I have been away from blogging for the past week, due to a combination of excitement at return of the football season and not being able to put my ipod headphones down whilst listening to the new Game album.
Yesterday’s news on the sentences of two lads who organised and encouraged people to riot on Facebook has, however, caught my eye and led me to question the impartiality of our court system.
Even though no trouble resulted from their actions, in part due to the fact that the police were one step ahead and had by then been monitoring sites like Facebook, Jordan Blackshaw and Perry Sutcliffe-Keenan (pictured above) were both sentenced to four year’s in prison after pleading guilty to attempting to organise a riot via Facebook.
According to The Guardian Blackshaw, aged just 20, had set up a Facebook group called ‘Smash Down in Northwhich Town’ and encouraged people who wanted to riot to meet up behind a McDonalds in his town centre. Unluckily for him, no one else turned up other than the police who duly arrested him.
Sutcliffle-Keenan, aged 22, set up a Facebook page called ‘The Warrington Riots’ which was sent to over 400 of his Facebook contacts. Apparently he woke up the next day with a hangover and deleted the page immediately. The riot, again, did not materialise. The courts were told that his page had caused immense panic in the town and led to shops closing early that day.
Now there is no doubt that these two guys deserve to be punished for their actions, regardless of whether their Facebook page and group led to a riot or not. We all saw the disgusting scenes that resulted out of the London riots that were clearly organised over networks such as Facebook and BBM and there is no telling what would have happened in these cases had the police not been monitoring Facebook.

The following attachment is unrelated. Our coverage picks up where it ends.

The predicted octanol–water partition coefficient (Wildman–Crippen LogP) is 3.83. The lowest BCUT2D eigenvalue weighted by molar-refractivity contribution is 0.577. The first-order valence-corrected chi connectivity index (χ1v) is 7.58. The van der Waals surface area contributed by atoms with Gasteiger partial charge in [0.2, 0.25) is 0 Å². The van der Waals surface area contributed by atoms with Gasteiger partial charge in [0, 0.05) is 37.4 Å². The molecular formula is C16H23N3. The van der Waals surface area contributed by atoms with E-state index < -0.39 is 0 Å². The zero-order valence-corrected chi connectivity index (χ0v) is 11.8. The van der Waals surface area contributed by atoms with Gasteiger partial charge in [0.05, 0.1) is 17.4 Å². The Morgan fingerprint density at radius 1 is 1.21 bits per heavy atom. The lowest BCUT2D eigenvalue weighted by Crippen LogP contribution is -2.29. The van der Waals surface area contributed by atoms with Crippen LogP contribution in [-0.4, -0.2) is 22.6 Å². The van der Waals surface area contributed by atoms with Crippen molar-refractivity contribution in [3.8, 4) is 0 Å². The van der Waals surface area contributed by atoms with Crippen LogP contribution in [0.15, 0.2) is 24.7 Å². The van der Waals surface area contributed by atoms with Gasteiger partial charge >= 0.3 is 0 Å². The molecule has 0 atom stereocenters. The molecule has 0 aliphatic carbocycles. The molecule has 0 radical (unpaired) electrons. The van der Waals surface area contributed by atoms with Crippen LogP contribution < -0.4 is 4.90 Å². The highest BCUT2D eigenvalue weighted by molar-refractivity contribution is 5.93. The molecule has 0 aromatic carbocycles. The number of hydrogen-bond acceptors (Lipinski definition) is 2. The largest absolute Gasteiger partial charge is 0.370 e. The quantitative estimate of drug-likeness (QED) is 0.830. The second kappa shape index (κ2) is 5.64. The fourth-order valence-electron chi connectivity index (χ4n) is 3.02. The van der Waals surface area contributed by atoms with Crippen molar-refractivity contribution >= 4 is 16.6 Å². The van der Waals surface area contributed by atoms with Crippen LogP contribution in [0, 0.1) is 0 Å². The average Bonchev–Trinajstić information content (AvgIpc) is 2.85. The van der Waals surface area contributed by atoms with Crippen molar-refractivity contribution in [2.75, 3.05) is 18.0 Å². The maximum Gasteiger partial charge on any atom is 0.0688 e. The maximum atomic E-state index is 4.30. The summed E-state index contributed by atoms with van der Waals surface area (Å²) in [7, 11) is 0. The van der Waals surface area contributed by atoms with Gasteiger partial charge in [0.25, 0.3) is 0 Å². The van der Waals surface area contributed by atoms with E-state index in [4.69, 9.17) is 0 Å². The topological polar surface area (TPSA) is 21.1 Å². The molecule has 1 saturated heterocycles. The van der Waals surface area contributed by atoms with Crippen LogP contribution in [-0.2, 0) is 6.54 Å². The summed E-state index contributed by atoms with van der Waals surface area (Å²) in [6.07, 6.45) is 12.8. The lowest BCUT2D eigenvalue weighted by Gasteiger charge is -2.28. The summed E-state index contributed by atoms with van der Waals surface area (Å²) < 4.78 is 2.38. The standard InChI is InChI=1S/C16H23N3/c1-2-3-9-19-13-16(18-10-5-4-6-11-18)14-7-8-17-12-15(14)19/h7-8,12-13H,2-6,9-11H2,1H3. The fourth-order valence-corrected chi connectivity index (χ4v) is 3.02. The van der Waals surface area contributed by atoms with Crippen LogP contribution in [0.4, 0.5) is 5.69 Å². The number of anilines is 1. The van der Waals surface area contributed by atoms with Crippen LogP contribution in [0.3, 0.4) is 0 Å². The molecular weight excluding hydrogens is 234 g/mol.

What does worry me, though, is the revelation that magistrates were advised by justices’ clerks to disregard normal sentencing rules when deciding on the correct sentences for riot cases. This advice has clearly had an effect on the decisions of the courts to give these two four-year jail terms for their crimes.
This sounds wrong for two reasons:
Firstly, had these crimes been committed one week before the riots had started it is obvious that the two guys would not have received such harsh sentences. Now I am no legal expert but it worries me if sentences and laws can change so quickly. A crime to me is a crime, no matter when or where it is committed, and changing the sentences of a crime to suit public opinion seems dangerous and inconsistent.
Secondly, it also seems like there is no sense of proportion when it comes to the sentencing of rioters. The fact that an offence like GBH can lead to a similar sentence as organising a non-existent riot makes a mockery of our justice system. Don’t get me wrong, many of the offences that took place during the riots were very serious indeed and deserve long sentences, but the two crimes highlighted above seem opportunistic at best and do not seem to warrant a similar sentence to GBH.
My last concern is related to the influence our politicians have had on the decisions of the courts. David Cameron has praised the two Facebook sentences and earlier called on the courts to issue ‘exemplary punishments’ to rioters. Ignoring the fact that Prime Ministers should not praise or condemn court sentences, surely the courts are experienced enough themselves to issue sentences without the interference of our Prime Minister. This interference may be the reason why we have seen such tough sentencing, such as the man who faces six months in jail for stealing a bottle of water.
So are the sentences being given out to some rioters overly harsh or are they getting their just deserts? I am not too sure, but what I do know is that locking up more and more people, some for very minor first term offences, will do nothing to ease our overcrowded prisons and nothing to sort out the moral problems in our youth.